Focusing on Women’s Health

The unique health needs of women and girls must be considered when setting policies that protect the public from hazardous exposures.

Until fairly recently, women were largely excluded from participating in medical research and clinical trials. Studies on exposures to hazardous chemicals in the workplace, for instance, have mostly been done in men. Yet, environmental exposures impact women in different ways from men, and those must be better understood and addressed. The widespread use in consumer products of endocrine disrupting chemicals (EDCs), which interfere with the body’s hormones, especially raises concern for women’s health because hormones have been shown to increase susceptibility to breast cancer and lead to other health problems. By prioritizing women’s health, we are not only filling a research gap, we are filling a health gap.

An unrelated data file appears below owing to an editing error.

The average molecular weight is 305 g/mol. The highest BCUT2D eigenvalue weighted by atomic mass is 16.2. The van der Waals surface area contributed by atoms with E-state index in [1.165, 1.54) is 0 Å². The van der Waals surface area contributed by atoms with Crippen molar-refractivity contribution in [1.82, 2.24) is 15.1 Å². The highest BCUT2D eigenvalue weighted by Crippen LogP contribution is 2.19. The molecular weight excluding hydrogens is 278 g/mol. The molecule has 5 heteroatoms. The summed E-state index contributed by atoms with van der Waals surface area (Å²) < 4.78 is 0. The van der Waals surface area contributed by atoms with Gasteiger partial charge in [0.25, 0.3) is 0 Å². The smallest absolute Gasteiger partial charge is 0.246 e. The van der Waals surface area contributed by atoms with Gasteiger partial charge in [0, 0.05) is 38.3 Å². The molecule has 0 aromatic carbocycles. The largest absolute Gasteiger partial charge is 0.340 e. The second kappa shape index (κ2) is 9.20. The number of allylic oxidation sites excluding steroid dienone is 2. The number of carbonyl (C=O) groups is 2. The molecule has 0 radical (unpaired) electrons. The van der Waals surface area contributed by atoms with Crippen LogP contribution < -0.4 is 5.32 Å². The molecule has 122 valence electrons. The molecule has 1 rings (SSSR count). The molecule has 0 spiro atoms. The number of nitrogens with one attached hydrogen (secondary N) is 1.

Related Projects

The ELLA study is investigating whether exposure to common environmental chemicals during puberty leads to changes in the breast that could increase a young girl’s chances of developing breast cancer later in life.

Our comprehensive reviews of human studies demonstrate that exposure to environmental chemicals, especially early in life, is an important contributing factor in the development of breast cancer.

We are investigating on-the-job exposures to chemicals linked with breast cancer in female firefighters.